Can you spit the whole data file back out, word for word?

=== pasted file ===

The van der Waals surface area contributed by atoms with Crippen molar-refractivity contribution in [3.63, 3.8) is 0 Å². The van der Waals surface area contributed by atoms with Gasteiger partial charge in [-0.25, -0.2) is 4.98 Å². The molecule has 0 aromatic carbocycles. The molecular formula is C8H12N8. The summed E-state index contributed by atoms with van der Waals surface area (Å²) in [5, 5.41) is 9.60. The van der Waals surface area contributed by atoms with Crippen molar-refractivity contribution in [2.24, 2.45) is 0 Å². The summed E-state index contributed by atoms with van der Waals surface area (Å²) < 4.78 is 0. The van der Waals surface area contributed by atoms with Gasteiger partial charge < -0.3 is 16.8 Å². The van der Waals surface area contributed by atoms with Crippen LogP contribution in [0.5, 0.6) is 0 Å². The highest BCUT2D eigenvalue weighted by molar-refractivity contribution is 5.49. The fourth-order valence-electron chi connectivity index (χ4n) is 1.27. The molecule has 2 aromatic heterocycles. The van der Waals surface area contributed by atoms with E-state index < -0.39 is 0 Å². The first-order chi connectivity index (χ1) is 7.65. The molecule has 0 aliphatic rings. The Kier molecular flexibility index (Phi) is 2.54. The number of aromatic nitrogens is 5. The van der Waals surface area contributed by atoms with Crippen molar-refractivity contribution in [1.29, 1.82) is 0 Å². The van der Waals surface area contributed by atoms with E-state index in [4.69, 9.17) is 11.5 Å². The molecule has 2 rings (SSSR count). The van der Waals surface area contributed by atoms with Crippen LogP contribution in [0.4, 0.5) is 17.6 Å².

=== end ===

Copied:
The van der Waals surface area contributed by atoms with Crippen molar-refractivity contribution in [3.63, 3.8) is 0 Å². The van der Waals surface area contributed by atoms with Gasteiger partial charge in [-0.25, -0.2) is 4.98 Å². The molecule has 0 aromatic carbocycles. The molecular formula is C8H12N8. The summed E-state index contributed by atoms with van der Waals surface area (Å²) in [5, 5.41) is 9.60. The van der Waals surface area contributed by atoms with Crippen molar-refractivity contribution in [2.24, 2.45) is 0 Å². The summed E-state index contributed by atoms with van der Waals surface area (Å²) < 4.78 is 0. The van der Waals surface area contributed by atoms with Gasteiger partial charge < -0.3 is 16.8 Å². The van der Waals surface area contributed by atoms with Crippen LogP contribution in [0.5, 0.6) is 0 Å². The highest BCUT2D eigenvalue weighted by molar-refractivity contribution is 5.49. The fourth-order valence-electron chi connectivity index (χ4n) is 1.27. The molecule has 2 aromatic heterocycles. The van der Waals surface area contributed by atoms with E-state index < -0.39 is 0 Å². The first-order chi connectivity index (χ1) is 7.65. The molecule has 0 aliphatic rings. The Kier molecular flexibility index (Phi) is 2.54. The number of aromatic nitrogens is 5. The van der Waals surface area contributed by atoms with Crippen molar-refractivity contribution in [1.29, 1.82) is 0 Å². The van der Waals surface area contributed by atoms with E-state index in [4.69, 9.17) is 11.5 Å². The molecule has 2 rings (SSSR count). The van der Waals surface area contributed by atoms with Crippen LogP contribution in [0.4, 0.5) is 17.6 Å².